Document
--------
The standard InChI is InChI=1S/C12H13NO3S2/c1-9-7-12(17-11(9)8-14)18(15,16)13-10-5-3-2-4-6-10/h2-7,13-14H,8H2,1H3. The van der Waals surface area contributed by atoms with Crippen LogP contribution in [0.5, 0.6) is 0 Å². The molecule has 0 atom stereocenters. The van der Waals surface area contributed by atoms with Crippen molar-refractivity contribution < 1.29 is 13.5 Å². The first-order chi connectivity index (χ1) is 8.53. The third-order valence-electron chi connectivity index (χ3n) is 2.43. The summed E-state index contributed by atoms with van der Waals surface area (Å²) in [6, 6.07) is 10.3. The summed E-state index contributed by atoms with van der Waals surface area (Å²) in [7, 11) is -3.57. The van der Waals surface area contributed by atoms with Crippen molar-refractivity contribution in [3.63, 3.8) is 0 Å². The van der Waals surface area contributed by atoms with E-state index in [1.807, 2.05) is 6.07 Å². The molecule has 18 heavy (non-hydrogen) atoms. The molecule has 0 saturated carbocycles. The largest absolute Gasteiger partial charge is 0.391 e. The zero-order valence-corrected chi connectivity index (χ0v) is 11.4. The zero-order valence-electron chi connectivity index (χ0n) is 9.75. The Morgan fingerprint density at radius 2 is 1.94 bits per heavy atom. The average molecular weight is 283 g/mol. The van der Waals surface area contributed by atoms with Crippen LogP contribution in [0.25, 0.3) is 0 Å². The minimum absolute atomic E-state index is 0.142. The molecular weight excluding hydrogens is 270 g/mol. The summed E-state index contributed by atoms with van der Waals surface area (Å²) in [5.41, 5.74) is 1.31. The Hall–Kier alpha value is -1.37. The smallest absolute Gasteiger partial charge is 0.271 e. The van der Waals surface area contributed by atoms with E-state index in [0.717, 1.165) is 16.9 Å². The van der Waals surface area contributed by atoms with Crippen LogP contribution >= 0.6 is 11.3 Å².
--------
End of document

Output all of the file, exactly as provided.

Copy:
The standard InChI is InChI=1S/C12H13NO3S2/c1-9-7-12(17-11(9)8-14)18(15,16)13-10-5-3-2-4-6-10/h2-7,13-14H,8H2,1H3. The van der Waals surface area contributed by atoms with Crippen LogP contribution in [0.5, 0.6) is 0 Å². The molecule has 0 atom stereocenters. The van der Waals surface area contributed by atoms with Crippen molar-refractivity contribution < 1.29 is 13.5 Å². The first-order chi connectivity index (χ1) is 8.53. The third-order valence-electron chi connectivity index (χ3n) is 2.43. The summed E-state index contributed by atoms with van der Waals surface area (Å²) in [6, 6.07) is 10.3. The summed E-state index contributed by atoms with van der Waals surface area (Å²) in [7, 11) is -3.57. The van der Waals surface area contributed by atoms with Crippen molar-refractivity contribution in [3.63, 3.8) is 0 Å². The van der Waals surface area contributed by atoms with E-state index in [1.807, 2.05) is 6.07 Å². The molecule has 18 heavy (non-hydrogen) atoms. The molecule has 0 saturated carbocycles. The largest absolute Gasteiger partial charge is 0.391 e. The zero-order valence-corrected chi connectivity index (χ0v) is 11.4. The zero-order valence-electron chi connectivity index (χ0n) is 9.75. The Morgan fingerprint density at radius 2 is 1.94 bits per heavy atom. The average molecular weight is 283 g/mol. The van der Waals surface area contributed by atoms with Crippen LogP contribution in [0.25, 0.3) is 0 Å². The minimum absolute atomic E-state index is 0.142. The molecular weight excluding hydrogens is 270 g/mol. The summed E-state index contributed by atoms with van der Waals surface area (Å²) in [5.41, 5.74) is 1.31. The Hall–Kier alpha value is -1.37. The smallest absolute Gasteiger partial charge is 0.271 e. The van der Waals surface area contributed by atoms with E-state index in [0.717, 1.165) is 16.9 Å². The van der Waals surface area contributed by atoms with Crippen LogP contribution >= 0.6 is 11.3 Å².